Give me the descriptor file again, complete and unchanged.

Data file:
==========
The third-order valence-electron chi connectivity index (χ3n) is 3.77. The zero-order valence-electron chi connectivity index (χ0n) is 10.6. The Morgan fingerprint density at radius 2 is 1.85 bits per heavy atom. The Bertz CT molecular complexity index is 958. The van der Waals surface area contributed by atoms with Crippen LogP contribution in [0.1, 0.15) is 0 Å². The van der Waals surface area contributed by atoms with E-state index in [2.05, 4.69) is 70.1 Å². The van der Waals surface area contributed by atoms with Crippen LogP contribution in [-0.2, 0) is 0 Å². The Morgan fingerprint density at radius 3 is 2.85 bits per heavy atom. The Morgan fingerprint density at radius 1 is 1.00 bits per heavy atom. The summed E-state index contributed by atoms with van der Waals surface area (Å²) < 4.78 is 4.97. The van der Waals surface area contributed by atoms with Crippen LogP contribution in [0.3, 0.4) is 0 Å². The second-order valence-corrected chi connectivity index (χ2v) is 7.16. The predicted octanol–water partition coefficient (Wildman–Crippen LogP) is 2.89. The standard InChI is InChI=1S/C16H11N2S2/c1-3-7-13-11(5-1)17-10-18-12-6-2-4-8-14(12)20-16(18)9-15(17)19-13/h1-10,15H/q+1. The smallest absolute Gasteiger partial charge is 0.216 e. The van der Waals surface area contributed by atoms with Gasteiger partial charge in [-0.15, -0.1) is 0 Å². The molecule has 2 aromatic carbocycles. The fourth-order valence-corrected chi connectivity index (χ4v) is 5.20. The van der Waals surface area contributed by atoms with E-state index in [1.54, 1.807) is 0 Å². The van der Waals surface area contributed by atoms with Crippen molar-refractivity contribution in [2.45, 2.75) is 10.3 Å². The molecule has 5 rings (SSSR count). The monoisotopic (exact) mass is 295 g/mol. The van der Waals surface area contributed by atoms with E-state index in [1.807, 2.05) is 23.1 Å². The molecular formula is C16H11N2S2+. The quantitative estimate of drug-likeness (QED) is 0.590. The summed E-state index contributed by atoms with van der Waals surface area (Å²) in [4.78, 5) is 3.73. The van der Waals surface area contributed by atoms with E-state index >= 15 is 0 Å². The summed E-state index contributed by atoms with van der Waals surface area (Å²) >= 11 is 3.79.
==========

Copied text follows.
The third-order valence-electron chi connectivity index (χ3n) is 3.77. The zero-order valence-electron chi connectivity index (χ0n) is 10.6. The Morgan fingerprint density at radius 2 is 1.85 bits per heavy atom. The Bertz CT molecular complexity index is 958. The van der Waals surface area contributed by atoms with Crippen LogP contribution in [0.1, 0.15) is 0 Å². The van der Waals surface area contributed by atoms with E-state index in [2.05, 4.69) is 70.1 Å². The van der Waals surface area contributed by atoms with Crippen LogP contribution in [-0.2, 0) is 0 Å². The Morgan fingerprint density at radius 3 is 2.85 bits per heavy atom. The Morgan fingerprint density at radius 1 is 1.00 bits per heavy atom. The summed E-state index contributed by atoms with van der Waals surface area (Å²) < 4.78 is 4.97. The van der Waals surface area contributed by atoms with Crippen LogP contribution in [0.3, 0.4) is 0 Å². The second-order valence-corrected chi connectivity index (χ2v) is 7.16. The predicted octanol–water partition coefficient (Wildman–Crippen LogP) is 2.89. The standard InChI is InChI=1S/C16H11N2S2/c1-3-7-13-11(5-1)17-10-18-12-6-2-4-8-14(12)20-16(18)9-15(17)19-13/h1-10,15H/q+1. The smallest absolute Gasteiger partial charge is 0.216 e. The van der Waals surface area contributed by atoms with Gasteiger partial charge in [-0.15, -0.1) is 0 Å². The molecule has 2 aromatic carbocycles. The fourth-order valence-corrected chi connectivity index (χ4v) is 5.20. The van der Waals surface area contributed by atoms with E-state index in [1.54, 1.807) is 0 Å². The van der Waals surface area contributed by atoms with Crippen molar-refractivity contribution in [2.45, 2.75) is 10.3 Å². The molecule has 5 rings (SSSR count). The monoisotopic (exact) mass is 295 g/mol. The van der Waals surface area contributed by atoms with E-state index in [1.807, 2.05) is 23.1 Å². The molecular formula is C16H11N2S2+. The quantitative estimate of drug-likeness (QED) is 0.590. The summed E-state index contributed by atoms with van der Waals surface area (Å²) in [4.78, 5) is 3.73. The van der Waals surface area contributed by atoms with E-state index >= 15 is 0 Å². The summed E-state index contributed by atoms with van der Waals surface area (Å²) >= 11 is 3.79.